Waknuk ready to reload Wolves
By TERRY FARRELL Herald-Tribune staff
Grande Prairie Regional College Lady Wolves basketball coach Dave Waknuk has a lot of holes to fill on his roster.
With only five returning players from last year's Alberta Colleges Athletic Conference championship squad, Waknuk has his work cut out for him.
But that also means plenty of opportunity for Wolves hopefuls when open tryouts start next week.
"We're pretty wide open," said Waknuk.
"At our ID camp (earlier in the summer) we more or less filled a few spots but there are still a handful of spots that are available and definitely a lot of room for people to move around.
"Our open tryouts are open to anybody but we do have a core group that have committed already."
Such a large turnover is typical of championship teams. Generally speaking, teams are formed, they gel, and by the third or fourth year, if they have enough talent and a successful system in place, they challenge for a title.
Then, after 'that championship season', it's time to rebuild – to start all over again.
It's a cycle played out in most colleges or universities.
Waknuk is not a fan of the term 'rebuilding'.
"You know, I have been asked a lot 'is Grande Prairie rebuilding?' and I sort of look at it that we are reloading instead," he said.
"Yes, we have a lot of first-years coming in and it's a new challenge without question, after losing two big pieces like Andria Carlyon (to U of A) and Jaelle Buhler (graduated). Those are huge holes and you don't fill them overnight, but we are excited for the challenge."
Huge holes to fill, indeed, but it's not as if Waknuk has no leadership on which to rely.
The Bratislava connection is intact.
Five-foot-eleven guard Lenka Rohova will be back for a fifth year, and six-foot-two guard Katarina Fialova will be entering her third season. Waknuk will be expecting big things from his Slovakian duo.
Rohova was effective at both ends of the court last season, averaging 2.9 rebounds and 6.3 points per game.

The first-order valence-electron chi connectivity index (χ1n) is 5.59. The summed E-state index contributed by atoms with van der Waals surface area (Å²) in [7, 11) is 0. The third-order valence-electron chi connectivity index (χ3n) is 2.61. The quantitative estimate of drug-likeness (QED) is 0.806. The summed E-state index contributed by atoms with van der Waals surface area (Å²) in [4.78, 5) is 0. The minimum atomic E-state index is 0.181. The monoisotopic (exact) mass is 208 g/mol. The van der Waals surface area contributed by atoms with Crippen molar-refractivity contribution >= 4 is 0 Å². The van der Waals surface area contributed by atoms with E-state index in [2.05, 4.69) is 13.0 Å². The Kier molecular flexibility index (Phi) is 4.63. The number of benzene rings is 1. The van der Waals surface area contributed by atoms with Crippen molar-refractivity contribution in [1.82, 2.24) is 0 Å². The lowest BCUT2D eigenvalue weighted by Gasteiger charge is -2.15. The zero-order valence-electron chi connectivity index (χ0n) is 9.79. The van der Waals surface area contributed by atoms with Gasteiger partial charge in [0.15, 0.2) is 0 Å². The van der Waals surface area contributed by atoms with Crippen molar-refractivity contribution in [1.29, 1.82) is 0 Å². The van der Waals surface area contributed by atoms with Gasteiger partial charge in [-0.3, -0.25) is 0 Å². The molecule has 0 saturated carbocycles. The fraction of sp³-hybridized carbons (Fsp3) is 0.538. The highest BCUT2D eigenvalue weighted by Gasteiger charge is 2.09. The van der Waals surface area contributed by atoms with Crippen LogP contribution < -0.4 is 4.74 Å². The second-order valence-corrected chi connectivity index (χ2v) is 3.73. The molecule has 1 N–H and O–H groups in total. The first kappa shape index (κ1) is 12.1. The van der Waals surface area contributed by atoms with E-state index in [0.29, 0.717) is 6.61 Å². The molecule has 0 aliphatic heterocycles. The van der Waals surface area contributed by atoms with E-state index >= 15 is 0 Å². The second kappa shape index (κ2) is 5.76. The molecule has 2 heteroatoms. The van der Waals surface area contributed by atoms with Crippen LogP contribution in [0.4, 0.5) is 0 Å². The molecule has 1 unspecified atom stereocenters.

Fialova's numbers were even more impressive, with 4.7 rebounds and 8.3 points per outing.
"We are excited to have both of them back," said Waknuk.
"They bring a veteran presence. They worked hard for us every game last year and they will play key roles for us this season."
But the biggest returnee in impact could well be the smallest in stature. Five-foot-six guard Chelsea Comeau will be back for her third year and it could well be the Yellowknife product's breakout season.
Comeau's abilities came through at the most important time of the season last year – the playoffs.
She averaged 5.5 points and 3.5 assists per game in the regular season, then virtually doubled that in the ACAC playoffs, averaging 11.5 points per game – second only to Carlyon – and 6.3 assists.
"She really played better for us as the season went along last year," said Waknuk. "She stepped up a level and kept stepping up a level. I am really excited to see how she starts off this year."
Waknuk expects all three to step up this season.
"We are excited to bring these girls back; they are going to be asked to do some different things than they have in the past, but I know they are all capable," he said. "That's a good starting point, with those three."
One of the new recruits already pegged for substantial playing time is high school standout Kelly O'Hallahan, who was a dominant force for the Peace Wapiti Academy Titans last season.
"She has been around all summer and I have been able to work with her, been able to spend some time with her just on some individual stuff and I am really excited to have her as part of the program," said Waknuk.
The excitement is understandable.
O'Hallahan's last day of high school basketball last season (all-star appearances notwithstanding) was at the 3A girls' Northwest Zone championship in Beaverlodge. O'Hallahan scored 53 points in the morning against the St. Joe's Ceinahs, then led the Titans to a provincial berth with 45 points in the championship game against the Beaverlodge Royals.
(She did not play in the provincial tournament.)
Waknuk said there's every reason to believe O'Hallahan can eventually become just as dominant at the ACAC level.
"She is going to have to come in and adjust to the game – there's certainly quite a difference between high school and college – but she just has the pure talent and the ability that the transition period is going to be very short, I think," said Waknuk.
Open tryouts for the Lady Wolves basketball squad are next Wednesday, Sept. 7, from 5-7 p.m. at the GPRC gym and next Thursday, Sept. 8, from 5:30-7:30 p.m.